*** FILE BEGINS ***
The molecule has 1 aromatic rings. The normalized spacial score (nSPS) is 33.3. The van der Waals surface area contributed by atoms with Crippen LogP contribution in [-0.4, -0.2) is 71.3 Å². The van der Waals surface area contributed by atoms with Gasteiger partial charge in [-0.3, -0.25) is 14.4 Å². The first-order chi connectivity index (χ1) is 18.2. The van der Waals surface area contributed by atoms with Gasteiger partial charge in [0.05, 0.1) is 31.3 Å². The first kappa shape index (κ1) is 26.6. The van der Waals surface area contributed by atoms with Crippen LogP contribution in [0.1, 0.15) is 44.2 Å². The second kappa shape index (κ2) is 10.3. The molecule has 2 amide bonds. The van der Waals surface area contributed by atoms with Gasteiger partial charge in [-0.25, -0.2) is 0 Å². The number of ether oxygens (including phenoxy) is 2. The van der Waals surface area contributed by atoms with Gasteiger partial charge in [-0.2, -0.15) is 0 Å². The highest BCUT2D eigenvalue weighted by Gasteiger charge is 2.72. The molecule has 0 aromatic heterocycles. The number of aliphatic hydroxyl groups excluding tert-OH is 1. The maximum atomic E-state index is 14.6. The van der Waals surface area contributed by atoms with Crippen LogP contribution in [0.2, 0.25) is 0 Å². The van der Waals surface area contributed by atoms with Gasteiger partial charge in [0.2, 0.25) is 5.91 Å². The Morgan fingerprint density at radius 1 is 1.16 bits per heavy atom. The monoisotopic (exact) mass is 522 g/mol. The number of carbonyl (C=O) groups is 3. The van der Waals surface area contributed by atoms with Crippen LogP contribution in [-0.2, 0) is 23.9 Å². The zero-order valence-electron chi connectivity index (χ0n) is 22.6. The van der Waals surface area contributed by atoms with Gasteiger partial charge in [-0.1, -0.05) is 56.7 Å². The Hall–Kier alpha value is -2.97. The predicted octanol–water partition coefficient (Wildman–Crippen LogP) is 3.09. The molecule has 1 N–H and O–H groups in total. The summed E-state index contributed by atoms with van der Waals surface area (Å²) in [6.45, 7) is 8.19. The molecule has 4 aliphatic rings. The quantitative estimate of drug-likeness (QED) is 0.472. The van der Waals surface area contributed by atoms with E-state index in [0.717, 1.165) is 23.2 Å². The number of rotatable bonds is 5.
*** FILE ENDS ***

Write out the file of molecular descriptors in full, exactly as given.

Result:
The molecule has 1 aromatic rings. The normalized spacial score (nSPS) is 33.3. The van der Waals surface area contributed by atoms with Crippen LogP contribution in [-0.4, -0.2) is 71.3 Å². The van der Waals surface area contributed by atoms with Gasteiger partial charge in [-0.3, -0.25) is 14.4 Å². The first-order chi connectivity index (χ1) is 18.2. The van der Waals surface area contributed by atoms with Gasteiger partial charge in [0.05, 0.1) is 31.3 Å². The first kappa shape index (κ1) is 26.6. The van der Waals surface area contributed by atoms with Crippen LogP contribution in [0.1, 0.15) is 44.2 Å². The second kappa shape index (κ2) is 10.3. The molecule has 2 amide bonds. The van der Waals surface area contributed by atoms with Gasteiger partial charge in [-0.25, -0.2) is 0 Å². The number of ether oxygens (including phenoxy) is 2. The van der Waals surface area contributed by atoms with Gasteiger partial charge in [-0.2, -0.15) is 0 Å². The highest BCUT2D eigenvalue weighted by Gasteiger charge is 2.72. The molecule has 0 aromatic heterocycles. The number of aliphatic hydroxyl groups excluding tert-OH is 1. The maximum atomic E-state index is 14.6. The van der Waals surface area contributed by atoms with Crippen LogP contribution in [0.2, 0.25) is 0 Å². The van der Waals surface area contributed by atoms with Gasteiger partial charge in [0.2, 0.25) is 5.91 Å². The Morgan fingerprint density at radius 1 is 1.16 bits per heavy atom. The monoisotopic (exact) mass is 522 g/mol. The number of carbonyl (C=O) groups is 3. The van der Waals surface area contributed by atoms with Crippen LogP contribution in [-0.2, 0) is 23.9 Å². The zero-order valence-electron chi connectivity index (χ0n) is 22.6. The van der Waals surface area contributed by atoms with Gasteiger partial charge in [-0.1, -0.05) is 56.7 Å². The Hall–Kier alpha value is -2.97. The predicted octanol–water partition coefficient (Wildman–Crippen LogP) is 3.09. The molecule has 1 N–H and O–H groups in total. The summed E-state index contributed by atoms with van der Waals surface area (Å²) in [6.45, 7) is 8.19. The molecule has 4 aliphatic rings. The quantitative estimate of drug-likeness (QED) is 0.472. The van der Waals surface area contributed by atoms with E-state index in [0.717, 1.165) is 23.2 Å². The number of rotatable bonds is 5.